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GMP LOGFILE Features

2017-07-12

LOGFILE No. 27/2017 – Future Trends of Pharmaceutical Manufacturing revealed in Barcelona

Future Trends of Pharmaceutical Manufacturing revealed in Barcelona

A report on the ISPE 2017 Europe Annual Conference

6 minutes reading time

by Sabine Paris, PhD

 

The European Annual Conference of the International Society of Pharmaceutical Engineering (ISPE) attracted over 520 participants to Barcelona from 3rd to 5th April 2017. The main topic was the future of the pharmaceutical production. Strategies for a modern, flexible and quickly responding manufacturing landscape were under intensive discussion. In plenary and parallel sessions 77 lecturers illuminated on the following topics: Manufacturing facilities of the future, advanced aseptic processing, supply chain management for investigational medicinal products and ATMPs, as well as data integrity.

In today’s leading article I have summed up the most decisive trends and future challenges as seen by the top-class lecturers in the executive plenary and keynote sessions for pharmaceutical production.

Future Trends in the Pharmaceutical Production

“We are about to experience a medical revolution“. With these words Juan Andres of Novartis Pharma started his talk. Classical medicinal production will be adapted accordingly (a must) since sectors such as personalised medicine, prenatal medication and also diagnosing per robot are on the rise. Innovations have been limited in the manufacturing of pharmaceuticals in the past and, as yet, have not been necessary either. Innovations derived mostly from research and development departments.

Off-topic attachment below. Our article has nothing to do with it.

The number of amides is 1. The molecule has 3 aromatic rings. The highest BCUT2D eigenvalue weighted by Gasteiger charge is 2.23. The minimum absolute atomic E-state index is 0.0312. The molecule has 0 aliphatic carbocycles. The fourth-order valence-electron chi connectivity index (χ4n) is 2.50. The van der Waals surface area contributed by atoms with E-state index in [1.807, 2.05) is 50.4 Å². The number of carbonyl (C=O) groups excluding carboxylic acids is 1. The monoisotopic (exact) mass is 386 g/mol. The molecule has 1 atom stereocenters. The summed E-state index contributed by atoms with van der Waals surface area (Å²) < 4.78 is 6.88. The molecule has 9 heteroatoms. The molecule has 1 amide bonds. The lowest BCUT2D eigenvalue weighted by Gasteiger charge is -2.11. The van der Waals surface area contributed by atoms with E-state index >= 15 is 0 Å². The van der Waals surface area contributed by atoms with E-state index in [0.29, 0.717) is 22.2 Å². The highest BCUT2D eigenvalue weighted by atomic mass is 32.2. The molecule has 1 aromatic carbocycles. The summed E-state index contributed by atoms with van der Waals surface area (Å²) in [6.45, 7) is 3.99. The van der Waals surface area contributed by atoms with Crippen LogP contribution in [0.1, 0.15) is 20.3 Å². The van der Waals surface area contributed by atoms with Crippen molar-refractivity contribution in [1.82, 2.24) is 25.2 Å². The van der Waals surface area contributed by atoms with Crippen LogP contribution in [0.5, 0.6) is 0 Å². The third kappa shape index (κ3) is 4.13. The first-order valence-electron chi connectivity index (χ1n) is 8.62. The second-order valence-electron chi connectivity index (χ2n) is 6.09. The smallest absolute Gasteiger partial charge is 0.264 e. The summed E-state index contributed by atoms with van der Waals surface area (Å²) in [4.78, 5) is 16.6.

Reliability, productivity and innovation are the three most important pillars of successful pharmaceutical production in the future according to Juan Andres. This includes not only robust supply chain processes, a high level of customer services (reliability), site efficiency and flexible adaption at the site’s needs (productivity) but particularly being one step ahead of competitors (innovation).

Pierre Alain Ruffieux of Roche added as further enablers for a successful future: A strong quality culture, a robust compliance and a harmonised regulatory environment.

The following aspects have a decisive influence on future manufacturing, according to Pierre Alain Ruffieux:

  • New Technologies:
    Further increase of biotechnological products that require different manufacturing concepts
  • Speed:
    “Everything is quicker”: Patient needs, authorities’ expectations, faster approval processes, business pressure
  • Costs:
    “What are the costs of quality?”, quality as part of the reputation of pharmaceutical industry
  • Regulatory Framework:
    Missing international harmonisation of requirements (20 different GMPs, 49 different pharmacopoeias!), greater workload for inspectorates due to third country inspections, but new perspectives thanks to the recently ratified MRA between the EU and the USA

Robert Nass, Merck KGaA, identified four main future trends:

  • Biologics
  • Advanced Therapeutic Medicinal Products (ATMPs)
  • Emerging Markets
  • Digitalisation

According to his prognosis the market for biologics will continue to grow in the next 5 to 10 years. There will be more pressure to develop new products. Biosimilars will also increase but not to the extent that was anticipated earlier.

ATMPs will revolutionise manufacturing methods“, according to Robert Nass. Sometimes the question arises: What is even a product?